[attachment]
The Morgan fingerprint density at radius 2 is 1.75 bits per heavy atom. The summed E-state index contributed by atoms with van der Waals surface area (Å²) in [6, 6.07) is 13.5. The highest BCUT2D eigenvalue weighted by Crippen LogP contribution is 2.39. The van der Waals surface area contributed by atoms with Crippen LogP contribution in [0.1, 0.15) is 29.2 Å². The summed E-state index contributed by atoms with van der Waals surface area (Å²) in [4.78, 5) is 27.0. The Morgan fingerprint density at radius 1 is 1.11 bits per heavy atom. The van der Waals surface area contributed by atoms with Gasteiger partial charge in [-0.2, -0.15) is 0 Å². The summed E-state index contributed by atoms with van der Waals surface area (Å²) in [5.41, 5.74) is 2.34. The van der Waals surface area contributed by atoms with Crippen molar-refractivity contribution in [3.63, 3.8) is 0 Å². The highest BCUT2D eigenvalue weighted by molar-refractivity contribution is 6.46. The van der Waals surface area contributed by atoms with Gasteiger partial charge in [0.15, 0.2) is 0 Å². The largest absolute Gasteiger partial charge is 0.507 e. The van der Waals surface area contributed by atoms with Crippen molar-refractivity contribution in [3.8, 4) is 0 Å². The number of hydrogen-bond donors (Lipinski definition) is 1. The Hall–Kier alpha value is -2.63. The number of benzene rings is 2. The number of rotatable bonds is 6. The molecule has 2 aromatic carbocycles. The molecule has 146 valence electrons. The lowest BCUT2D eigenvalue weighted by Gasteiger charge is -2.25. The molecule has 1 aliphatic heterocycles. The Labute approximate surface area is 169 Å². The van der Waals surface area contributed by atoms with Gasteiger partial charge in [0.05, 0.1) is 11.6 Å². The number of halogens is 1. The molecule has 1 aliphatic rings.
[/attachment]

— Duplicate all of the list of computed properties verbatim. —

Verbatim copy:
The Morgan fingerprint density at radius 2 is 1.75 bits per heavy atom. The summed E-state index contributed by atoms with van der Waals surface area (Å²) in [6, 6.07) is 13.5. The highest BCUT2D eigenvalue weighted by Crippen LogP contribution is 2.39. The van der Waals surface area contributed by atoms with Crippen LogP contribution in [0.1, 0.15) is 29.2 Å². The summed E-state index contributed by atoms with van der Waals surface area (Å²) in [4.78, 5) is 27.0. The Morgan fingerprint density at radius 1 is 1.11 bits per heavy atom. The van der Waals surface area contributed by atoms with Gasteiger partial charge in [-0.2, -0.15) is 0 Å². The summed E-state index contributed by atoms with van der Waals surface area (Å²) in [5.41, 5.74) is 2.34. The van der Waals surface area contributed by atoms with Crippen molar-refractivity contribution in [3.63, 3.8) is 0 Å². The highest BCUT2D eigenvalue weighted by molar-refractivity contribution is 6.46. The van der Waals surface area contributed by atoms with Gasteiger partial charge in [0.15, 0.2) is 0 Å². The largest absolute Gasteiger partial charge is 0.507 e. The van der Waals surface area contributed by atoms with Crippen molar-refractivity contribution in [3.8, 4) is 0 Å². The number of hydrogen-bond donors (Lipinski definition) is 1. The Hall–Kier alpha value is -2.63. The number of benzene rings is 2. The number of rotatable bonds is 6. The molecule has 2 aromatic carbocycles. The molecule has 146 valence electrons. The lowest BCUT2D eigenvalue weighted by Gasteiger charge is -2.25. The molecule has 1 aliphatic heterocycles. The Labute approximate surface area is 169 Å². The van der Waals surface area contributed by atoms with Gasteiger partial charge in [0.05, 0.1) is 11.6 Å². The number of halogens is 1. The molecule has 1 aliphatic rings.